In a recent interview with the Courier-Journal, candidate Denise Gray explained why she felt the need to run for office. “This is a time when we need to make a difference. We can’t continue to complain about a situation and not be willing to step up. I just had enough of complaining.”
So did the other 50 educators who have decided to run for public office.
Since the heated pension reform battle earlier this spring, Kentucky teachers have mobilized in a way we’ve never seen before. Signs and bumper stickers reading “Remember in November” and “#120Strong” dot the state’s landscape. Teacher protests and walk-outs made national news in April. 2018 has been a crazy year for public education in Kentucky, and it’s about to reach its apex.
Next Tuesday, Kentuckians will go to the polls and cast their votes on a number of statewide and national offices. But the theme of this year’s election hasn’t been the economy or healthcare — it’s charter schools. That’s the galvanizing topic for these teachers-turned-politicians; the single issue that can make or break a campaign in the Bluegrass’ heated political climate.
Sure, it may have started with pension reform, but that’s out of focus now. The pension bill we finally ended up with was declared unconstitutional before it could even take effect, and Attorney General Andy Beshear seems confident that it will stay that way. (Of course, it’s still left a bitter taste in teacher’s mouths.)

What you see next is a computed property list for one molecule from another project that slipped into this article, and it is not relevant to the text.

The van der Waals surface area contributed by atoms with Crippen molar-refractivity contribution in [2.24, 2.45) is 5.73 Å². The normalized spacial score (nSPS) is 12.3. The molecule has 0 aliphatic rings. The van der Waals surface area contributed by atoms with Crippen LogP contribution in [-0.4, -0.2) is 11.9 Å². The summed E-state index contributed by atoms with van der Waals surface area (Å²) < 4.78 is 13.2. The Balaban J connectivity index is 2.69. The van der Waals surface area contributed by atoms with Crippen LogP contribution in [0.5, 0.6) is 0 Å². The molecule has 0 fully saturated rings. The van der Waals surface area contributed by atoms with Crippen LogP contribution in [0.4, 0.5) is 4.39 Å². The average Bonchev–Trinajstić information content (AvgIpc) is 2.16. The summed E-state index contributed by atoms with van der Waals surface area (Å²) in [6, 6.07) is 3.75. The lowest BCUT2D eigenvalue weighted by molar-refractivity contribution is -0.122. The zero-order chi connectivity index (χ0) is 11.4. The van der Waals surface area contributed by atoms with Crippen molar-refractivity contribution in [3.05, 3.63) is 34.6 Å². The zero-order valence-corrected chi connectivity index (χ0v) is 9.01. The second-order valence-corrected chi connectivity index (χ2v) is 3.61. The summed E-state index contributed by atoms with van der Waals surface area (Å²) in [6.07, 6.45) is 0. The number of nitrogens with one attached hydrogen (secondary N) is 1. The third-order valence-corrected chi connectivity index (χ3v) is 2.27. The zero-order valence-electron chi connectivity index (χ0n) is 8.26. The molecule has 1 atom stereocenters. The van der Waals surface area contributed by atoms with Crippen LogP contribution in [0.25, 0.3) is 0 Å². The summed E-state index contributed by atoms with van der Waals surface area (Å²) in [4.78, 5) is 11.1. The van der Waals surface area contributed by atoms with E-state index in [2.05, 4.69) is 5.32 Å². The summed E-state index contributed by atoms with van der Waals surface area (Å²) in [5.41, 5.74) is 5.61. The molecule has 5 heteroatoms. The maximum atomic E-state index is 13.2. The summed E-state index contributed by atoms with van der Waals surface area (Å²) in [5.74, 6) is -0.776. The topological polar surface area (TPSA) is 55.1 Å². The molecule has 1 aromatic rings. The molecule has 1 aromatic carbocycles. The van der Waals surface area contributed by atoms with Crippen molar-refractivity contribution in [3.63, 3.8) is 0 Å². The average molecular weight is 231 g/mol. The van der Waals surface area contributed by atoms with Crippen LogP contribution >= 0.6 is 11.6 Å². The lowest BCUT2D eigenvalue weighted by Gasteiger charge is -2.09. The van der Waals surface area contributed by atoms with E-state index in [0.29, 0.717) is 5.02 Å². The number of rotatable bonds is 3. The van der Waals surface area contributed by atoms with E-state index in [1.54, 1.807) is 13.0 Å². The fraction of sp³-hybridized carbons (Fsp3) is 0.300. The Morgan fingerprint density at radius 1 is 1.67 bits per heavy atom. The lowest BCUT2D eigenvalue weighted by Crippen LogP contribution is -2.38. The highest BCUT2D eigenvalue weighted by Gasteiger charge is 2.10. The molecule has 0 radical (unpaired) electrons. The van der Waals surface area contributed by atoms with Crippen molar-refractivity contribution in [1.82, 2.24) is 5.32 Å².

Instead, educator candidates are turning their attention to charter schools, where they can still make a whole lot of impact.
Despite the fact that charter schools have been legal to operate in Kentucky since 2017, the budget that was passed earlier this spring did not include a funding mechanism for charters. Most charter schools are considered public schools by the states in which they’re located, and as a result, they receive state funding that allows them to operate. Without a funding mechanism in place in our state budget, potential charter school operators can’t open.
Obviously, anti-charter candidates are aware of this. While they might not be able to check off a lot of items from the KEA wishlist, these teachers-turned-politicians, if elected, may be able to stop charter schools in their tracks. Kentucky won’t have another budget session until 2020, and if pro-union teachers are calling the shots in Frankfort at that time, charter school funding could be delayed for another two years beyond that.
It’s not an overstatement to say that Kentucky’s midterm elections are a referendum on charter schools. Their future hinges on whatever happens next Tuesday.